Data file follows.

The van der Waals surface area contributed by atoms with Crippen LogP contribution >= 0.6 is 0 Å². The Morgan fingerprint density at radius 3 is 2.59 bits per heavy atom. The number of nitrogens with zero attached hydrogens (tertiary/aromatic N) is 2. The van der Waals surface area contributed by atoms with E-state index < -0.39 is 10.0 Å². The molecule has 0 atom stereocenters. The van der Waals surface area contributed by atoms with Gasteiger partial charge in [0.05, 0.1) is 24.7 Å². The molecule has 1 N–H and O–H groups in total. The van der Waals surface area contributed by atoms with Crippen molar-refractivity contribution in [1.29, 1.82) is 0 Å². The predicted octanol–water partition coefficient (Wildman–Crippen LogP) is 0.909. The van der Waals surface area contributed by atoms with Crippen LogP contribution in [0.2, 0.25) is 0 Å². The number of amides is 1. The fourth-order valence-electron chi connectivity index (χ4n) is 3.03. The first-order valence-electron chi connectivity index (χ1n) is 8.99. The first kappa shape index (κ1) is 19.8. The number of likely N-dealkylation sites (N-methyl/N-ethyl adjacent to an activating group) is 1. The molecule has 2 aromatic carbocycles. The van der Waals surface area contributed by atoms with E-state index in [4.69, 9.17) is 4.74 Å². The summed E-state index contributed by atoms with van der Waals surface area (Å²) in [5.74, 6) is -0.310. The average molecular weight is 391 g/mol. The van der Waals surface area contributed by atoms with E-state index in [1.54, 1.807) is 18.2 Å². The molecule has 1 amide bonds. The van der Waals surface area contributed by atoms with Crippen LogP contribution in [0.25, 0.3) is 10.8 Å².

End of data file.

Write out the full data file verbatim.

The van der Waals surface area contributed by atoms with Crippen LogP contribution >= 0.6 is 0 Å². The Morgan fingerprint density at radius 3 is 2.59 bits per heavy atom. The number of nitrogens with zero attached hydrogens (tertiary/aromatic N) is 2. The van der Waals surface area contributed by atoms with E-state index < -0.39 is 10.0 Å². The molecule has 0 atom stereocenters. The van der Waals surface area contributed by atoms with Gasteiger partial charge in [0.05, 0.1) is 24.7 Å². The molecule has 1 N–H and O–H groups in total. The van der Waals surface area contributed by atoms with Crippen molar-refractivity contribution in [1.29, 1.82) is 0 Å². The predicted octanol–water partition coefficient (Wildman–Crippen LogP) is 0.909. The van der Waals surface area contributed by atoms with Crippen LogP contribution in [0.2, 0.25) is 0 Å². The number of amides is 1. The fourth-order valence-electron chi connectivity index (χ4n) is 3.03. The first-order valence-electron chi connectivity index (χ1n) is 8.99. The first kappa shape index (κ1) is 19.8. The number of likely N-dealkylation sites (N-methyl/N-ethyl adjacent to an activating group) is 1. The molecule has 2 aromatic carbocycles. The van der Waals surface area contributed by atoms with E-state index in [4.69, 9.17) is 4.74 Å². The summed E-state index contributed by atoms with van der Waals surface area (Å²) in [5.74, 6) is -0.310. The average molecular weight is 391 g/mol. The van der Waals surface area contributed by atoms with E-state index in [1.54, 1.807) is 18.2 Å². The molecule has 1 amide bonds. The van der Waals surface area contributed by atoms with Crippen LogP contribution in [0.25, 0.3) is 10.8 Å².